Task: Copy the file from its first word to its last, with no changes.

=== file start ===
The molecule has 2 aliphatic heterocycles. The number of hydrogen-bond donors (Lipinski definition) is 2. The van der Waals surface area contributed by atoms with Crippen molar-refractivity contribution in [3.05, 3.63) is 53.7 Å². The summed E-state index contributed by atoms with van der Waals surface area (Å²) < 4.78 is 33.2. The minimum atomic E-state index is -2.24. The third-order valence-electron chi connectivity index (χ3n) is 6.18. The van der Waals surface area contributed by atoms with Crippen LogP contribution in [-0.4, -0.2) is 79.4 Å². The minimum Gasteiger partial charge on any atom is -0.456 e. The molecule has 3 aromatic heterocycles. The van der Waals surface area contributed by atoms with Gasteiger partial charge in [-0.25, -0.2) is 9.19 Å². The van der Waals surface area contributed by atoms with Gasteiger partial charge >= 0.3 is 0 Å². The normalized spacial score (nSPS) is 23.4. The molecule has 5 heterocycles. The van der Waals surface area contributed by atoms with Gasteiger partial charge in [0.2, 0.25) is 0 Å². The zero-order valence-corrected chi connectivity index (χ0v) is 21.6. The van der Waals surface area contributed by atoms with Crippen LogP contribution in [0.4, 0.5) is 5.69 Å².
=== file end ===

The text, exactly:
The molecule has 2 aliphatic heterocycles. The number of hydrogen-bond donors (Lipinski definition) is 2. The van der Waals surface area contributed by atoms with Crippen molar-refractivity contribution in [3.05, 3.63) is 53.7 Å². The summed E-state index contributed by atoms with van der Waals surface area (Å²) < 4.78 is 33.2. The minimum atomic E-state index is -2.24. The third-order valence-electron chi connectivity index (χ3n) is 6.18. The van der Waals surface area contributed by atoms with Crippen LogP contribution in [-0.4, -0.2) is 79.4 Å². The minimum Gasteiger partial charge on any atom is -0.456 e. The molecule has 3 aromatic heterocycles. The van der Waals surface area contributed by atoms with Gasteiger partial charge in [-0.25, -0.2) is 9.19 Å². The van der Waals surface area contributed by atoms with Gasteiger partial charge >= 0.3 is 0 Å². The normalized spacial score (nSPS) is 23.4. The molecule has 5 heterocycles. The van der Waals surface area contributed by atoms with Gasteiger partial charge in [0.2, 0.25) is 0 Å². The zero-order valence-corrected chi connectivity index (χ0v) is 21.6. The van der Waals surface area contributed by atoms with Crippen LogP contribution in [0.4, 0.5) is 5.69 Å².